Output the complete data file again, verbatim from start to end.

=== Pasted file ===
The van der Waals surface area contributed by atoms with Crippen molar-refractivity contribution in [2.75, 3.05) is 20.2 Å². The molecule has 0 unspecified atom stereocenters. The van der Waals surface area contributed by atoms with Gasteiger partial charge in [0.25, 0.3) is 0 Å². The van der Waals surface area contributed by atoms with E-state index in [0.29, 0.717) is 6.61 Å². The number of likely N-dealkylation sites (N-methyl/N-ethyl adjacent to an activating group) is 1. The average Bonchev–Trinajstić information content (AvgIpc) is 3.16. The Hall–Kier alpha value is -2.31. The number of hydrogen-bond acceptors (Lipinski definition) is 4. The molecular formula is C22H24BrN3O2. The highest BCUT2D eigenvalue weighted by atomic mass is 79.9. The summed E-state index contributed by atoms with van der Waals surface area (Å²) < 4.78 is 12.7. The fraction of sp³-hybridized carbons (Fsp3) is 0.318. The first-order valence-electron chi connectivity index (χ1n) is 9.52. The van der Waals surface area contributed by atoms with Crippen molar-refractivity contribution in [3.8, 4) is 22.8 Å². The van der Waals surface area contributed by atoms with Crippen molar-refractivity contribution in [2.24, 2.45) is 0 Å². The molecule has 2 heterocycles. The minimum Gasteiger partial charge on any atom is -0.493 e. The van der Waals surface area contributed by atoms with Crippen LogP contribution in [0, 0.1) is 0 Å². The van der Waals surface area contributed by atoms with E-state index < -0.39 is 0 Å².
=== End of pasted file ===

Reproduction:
The van der Waals surface area contributed by atoms with Crippen molar-refractivity contribution in [2.75, 3.05) is 20.2 Å². The molecule has 0 unspecified atom stereocenters. The van der Waals surface area contributed by atoms with Gasteiger partial charge in [0.25, 0.3) is 0 Å². The van der Waals surface area contributed by atoms with E-state index in [0.29, 0.717) is 6.61 Å². The number of likely N-dealkylation sites (N-methyl/N-ethyl adjacent to an activating group) is 1. The average Bonchev–Trinajstić information content (AvgIpc) is 3.16. The Hall–Kier alpha value is -2.31. The number of hydrogen-bond acceptors (Lipinski definition) is 4. The molecular formula is C22H24BrN3O2. The highest BCUT2D eigenvalue weighted by atomic mass is 79.9. The summed E-state index contributed by atoms with van der Waals surface area (Å²) < 4.78 is 12.7. The fraction of sp³-hybridized carbons (Fsp3) is 0.318. The first-order valence-electron chi connectivity index (χ1n) is 9.52. The van der Waals surface area contributed by atoms with Crippen molar-refractivity contribution in [3.8, 4) is 22.8 Å². The van der Waals surface area contributed by atoms with Crippen molar-refractivity contribution in [2.24, 2.45) is 0 Å². The molecule has 2 heterocycles. The minimum Gasteiger partial charge on any atom is -0.493 e. The van der Waals surface area contributed by atoms with Crippen LogP contribution in [0, 0.1) is 0 Å². The van der Waals surface area contributed by atoms with E-state index < -0.39 is 0 Å².